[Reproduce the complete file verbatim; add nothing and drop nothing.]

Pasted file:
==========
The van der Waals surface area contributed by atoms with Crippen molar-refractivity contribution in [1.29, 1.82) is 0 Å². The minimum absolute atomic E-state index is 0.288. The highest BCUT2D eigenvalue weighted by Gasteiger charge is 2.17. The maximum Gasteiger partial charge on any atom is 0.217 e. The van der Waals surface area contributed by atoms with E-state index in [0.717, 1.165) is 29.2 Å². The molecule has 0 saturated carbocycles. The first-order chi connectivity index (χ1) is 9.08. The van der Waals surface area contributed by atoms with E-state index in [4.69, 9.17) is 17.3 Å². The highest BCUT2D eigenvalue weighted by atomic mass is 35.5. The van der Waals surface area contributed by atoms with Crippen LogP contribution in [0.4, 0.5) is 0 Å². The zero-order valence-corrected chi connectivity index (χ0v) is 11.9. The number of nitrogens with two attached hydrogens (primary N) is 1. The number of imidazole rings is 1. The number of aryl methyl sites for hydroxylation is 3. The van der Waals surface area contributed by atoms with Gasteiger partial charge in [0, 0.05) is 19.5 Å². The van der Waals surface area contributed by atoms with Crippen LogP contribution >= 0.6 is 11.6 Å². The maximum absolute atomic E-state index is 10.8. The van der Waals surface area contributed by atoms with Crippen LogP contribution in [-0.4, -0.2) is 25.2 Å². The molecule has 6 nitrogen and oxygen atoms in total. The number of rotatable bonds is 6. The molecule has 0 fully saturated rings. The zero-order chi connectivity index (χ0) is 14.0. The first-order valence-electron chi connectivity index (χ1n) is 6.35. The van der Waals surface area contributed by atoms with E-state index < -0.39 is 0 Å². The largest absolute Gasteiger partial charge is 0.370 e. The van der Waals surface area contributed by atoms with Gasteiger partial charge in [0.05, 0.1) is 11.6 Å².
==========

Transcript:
The van der Waals surface area contributed by atoms with Crippen molar-refractivity contribution in [1.29, 1.82) is 0 Å². The minimum absolute atomic E-state index is 0.288. The highest BCUT2D eigenvalue weighted by Gasteiger charge is 2.17. The maximum Gasteiger partial charge on any atom is 0.217 e. The van der Waals surface area contributed by atoms with E-state index in [0.717, 1.165) is 29.2 Å². The molecule has 0 saturated carbocycles. The first-order chi connectivity index (χ1) is 9.08. The van der Waals surface area contributed by atoms with E-state index in [4.69, 9.17) is 17.3 Å². The highest BCUT2D eigenvalue weighted by atomic mass is 35.5. The van der Waals surface area contributed by atoms with Crippen LogP contribution in [0.4, 0.5) is 0 Å². The zero-order valence-corrected chi connectivity index (χ0v) is 11.9. The number of nitrogens with two attached hydrogens (primary N) is 1. The number of imidazole rings is 1. The number of aryl methyl sites for hydroxylation is 3. The van der Waals surface area contributed by atoms with Gasteiger partial charge in [0, 0.05) is 19.5 Å². The van der Waals surface area contributed by atoms with Crippen LogP contribution >= 0.6 is 11.6 Å². The maximum absolute atomic E-state index is 10.8. The van der Waals surface area contributed by atoms with Crippen LogP contribution in [-0.4, -0.2) is 25.2 Å². The molecule has 6 nitrogen and oxygen atoms in total. The number of rotatable bonds is 6. The molecule has 0 fully saturated rings. The zero-order chi connectivity index (χ0) is 14.0. The first-order valence-electron chi connectivity index (χ1n) is 6.35. The van der Waals surface area contributed by atoms with E-state index < -0.39 is 0 Å². The largest absolute Gasteiger partial charge is 0.370 e. The van der Waals surface area contributed by atoms with Gasteiger partial charge in [0.05, 0.1) is 11.6 Å².